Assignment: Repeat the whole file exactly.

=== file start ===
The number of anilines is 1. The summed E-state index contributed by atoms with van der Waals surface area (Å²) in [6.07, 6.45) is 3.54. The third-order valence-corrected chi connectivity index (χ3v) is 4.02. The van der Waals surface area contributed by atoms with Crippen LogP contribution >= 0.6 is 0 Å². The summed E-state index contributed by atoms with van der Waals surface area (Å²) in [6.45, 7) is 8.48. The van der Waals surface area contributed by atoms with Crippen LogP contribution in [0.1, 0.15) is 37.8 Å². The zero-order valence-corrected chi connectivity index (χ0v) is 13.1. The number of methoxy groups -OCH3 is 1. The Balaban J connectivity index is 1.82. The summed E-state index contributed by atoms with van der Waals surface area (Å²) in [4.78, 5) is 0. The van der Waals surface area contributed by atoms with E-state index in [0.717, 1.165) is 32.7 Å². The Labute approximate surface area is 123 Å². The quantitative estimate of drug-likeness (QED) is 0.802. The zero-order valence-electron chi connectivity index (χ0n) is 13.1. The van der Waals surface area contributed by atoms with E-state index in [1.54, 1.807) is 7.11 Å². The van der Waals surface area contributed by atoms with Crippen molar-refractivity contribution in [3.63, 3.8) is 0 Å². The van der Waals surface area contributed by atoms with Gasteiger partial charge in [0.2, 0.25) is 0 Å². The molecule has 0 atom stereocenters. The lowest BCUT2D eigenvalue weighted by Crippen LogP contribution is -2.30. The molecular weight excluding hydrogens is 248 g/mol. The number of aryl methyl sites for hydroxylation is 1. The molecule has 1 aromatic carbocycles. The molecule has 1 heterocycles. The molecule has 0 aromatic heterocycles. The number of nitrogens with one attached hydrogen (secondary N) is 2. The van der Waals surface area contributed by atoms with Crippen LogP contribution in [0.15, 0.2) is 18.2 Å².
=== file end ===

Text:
The number of anilines is 1. The summed E-state index contributed by atoms with van der Waals surface area (Å²) in [6.07, 6.45) is 3.54. The third-order valence-corrected chi connectivity index (χ3v) is 4.02. The van der Waals surface area contributed by atoms with Crippen LogP contribution >= 0.6 is 0 Å². The summed E-state index contributed by atoms with van der Waals surface area (Å²) in [6.45, 7) is 8.48. The van der Waals surface area contributed by atoms with Crippen LogP contribution in [0.1, 0.15) is 37.8 Å². The zero-order valence-corrected chi connectivity index (χ0v) is 13.1. The number of methoxy groups -OCH3 is 1. The Balaban J connectivity index is 1.82. The summed E-state index contributed by atoms with van der Waals surface area (Å²) in [4.78, 5) is 0. The van der Waals surface area contributed by atoms with E-state index in [0.717, 1.165) is 32.7 Å². The Labute approximate surface area is 123 Å². The quantitative estimate of drug-likeness (QED) is 0.802. The zero-order valence-electron chi connectivity index (χ0n) is 13.1. The van der Waals surface area contributed by atoms with E-state index in [1.54, 1.807) is 7.11 Å². The van der Waals surface area contributed by atoms with Crippen molar-refractivity contribution in [3.63, 3.8) is 0 Å². The van der Waals surface area contributed by atoms with Gasteiger partial charge in [0.2, 0.25) is 0 Å². The molecule has 0 atom stereocenters. The lowest BCUT2D eigenvalue weighted by Crippen LogP contribution is -2.30. The molecular weight excluding hydrogens is 248 g/mol. The number of aryl methyl sites for hydroxylation is 1. The molecule has 1 aromatic carbocycles. The molecule has 1 heterocycles. The molecule has 0 aromatic heterocycles. The number of nitrogens with one attached hydrogen (secondary N) is 2. The van der Waals surface area contributed by atoms with Crippen LogP contribution in [0.15, 0.2) is 18.2 Å².